The following article features coverage from the American Urological Association (AUA) 2019 meeting. Click here to read more of Renal & Urology News’ conference coverage.

CHICAGO—Complete surgical resection of metastases from renal cell carcinoma (RCC) is associated with improved survival in the era of contemporary systemic therapy, according to new study findings presented at the 2019 American Urological Association annual meeting.

In a study of 586 patients who underwent radical or partial nephrectomy for unilateral RCC whose first occurrence of distant metastases occurred between 2006 and 2017, complete metastasectomy (CM) was associated with a significant 59% decreased risk of RCC-related death and 59% decreased risk of death from any cause, after adjusting for age, sex, and the timing, number, and location of metastases.

“Complete metastasectomy is associated with a survival advantage for patients with metastatic renal cell carcinoma, and is endorsed by clinical practice guidelines,” lead investigator Timothy D. Lyon, MD, of Mayo Clinic and Rochester, Minnesota, told Renal & Urology News. “However, the majority of existing data supporting CM are derived from the cytokine era, and whether CM remains associated with improved survival with the availability of more recently approved systemic therapies, including targeted therapy and checkpoint inhibitors, has not been well described … These data suggest that CM should continue to be offered to appropriately selected patients despite the availability of more effective systemic therapies.”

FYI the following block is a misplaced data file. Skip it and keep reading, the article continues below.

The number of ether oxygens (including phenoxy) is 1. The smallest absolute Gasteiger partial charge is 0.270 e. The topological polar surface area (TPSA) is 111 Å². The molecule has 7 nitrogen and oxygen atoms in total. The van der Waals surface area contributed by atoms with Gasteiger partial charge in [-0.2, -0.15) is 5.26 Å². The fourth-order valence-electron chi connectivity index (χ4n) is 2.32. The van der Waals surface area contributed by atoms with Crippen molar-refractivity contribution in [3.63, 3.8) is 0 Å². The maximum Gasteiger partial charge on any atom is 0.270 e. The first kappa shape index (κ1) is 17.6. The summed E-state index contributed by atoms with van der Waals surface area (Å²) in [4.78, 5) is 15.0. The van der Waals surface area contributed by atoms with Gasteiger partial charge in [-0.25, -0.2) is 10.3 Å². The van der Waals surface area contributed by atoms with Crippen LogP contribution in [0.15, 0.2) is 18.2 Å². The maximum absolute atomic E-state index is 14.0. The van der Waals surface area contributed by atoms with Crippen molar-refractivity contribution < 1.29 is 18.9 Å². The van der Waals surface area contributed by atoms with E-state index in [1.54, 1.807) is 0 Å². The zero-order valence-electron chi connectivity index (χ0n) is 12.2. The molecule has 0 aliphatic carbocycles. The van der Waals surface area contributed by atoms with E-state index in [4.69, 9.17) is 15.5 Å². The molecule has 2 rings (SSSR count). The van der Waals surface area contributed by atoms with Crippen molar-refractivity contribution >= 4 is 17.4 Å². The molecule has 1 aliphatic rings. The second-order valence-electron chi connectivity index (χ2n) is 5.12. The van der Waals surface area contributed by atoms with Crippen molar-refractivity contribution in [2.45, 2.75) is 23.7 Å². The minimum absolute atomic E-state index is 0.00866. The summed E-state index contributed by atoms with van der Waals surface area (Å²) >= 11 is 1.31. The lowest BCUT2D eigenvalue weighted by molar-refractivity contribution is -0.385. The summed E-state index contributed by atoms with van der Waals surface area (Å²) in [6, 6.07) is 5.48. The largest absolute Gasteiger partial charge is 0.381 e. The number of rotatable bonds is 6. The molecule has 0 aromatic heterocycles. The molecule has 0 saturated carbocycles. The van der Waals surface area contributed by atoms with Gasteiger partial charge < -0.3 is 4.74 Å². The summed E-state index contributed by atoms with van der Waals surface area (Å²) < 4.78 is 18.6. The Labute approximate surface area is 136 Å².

Of the 586 patients, 158 underwent CM, defined as complete surgical resection of all index sites of metastases. During a median post-diagnosis follow-up of 3.9 years, 403 patients died, including 345 from RCC, Dr Lyon and his collaborators reported in a poster presentation.

Of the CM patients, 147 (93%) did not require systemic therapy for their index metastatic lesions. The 2-year cancer-specific survival rate was significantly greater in the CM than no-CM group (84% vs 54%).

He and his colleagues acknowledged various study limitations, including selection bias due to nonrandomized treatment allocation, no assessment of comorbidity or functional status at the time of metastasis, and the use of data from a single institution.

Read more of Renal & Urology News’ coverage of the AUA 2019 meeting by visiting the conference page.

Reference

Lyon T, Thompson RH, Lohse C, et al. Complete metastasectomy for renal cell carcinoma in the contemporary era. Presented at the 2019 American Urological Association annual meeting held May 3-6 in Chicago. Abstract MP25-06.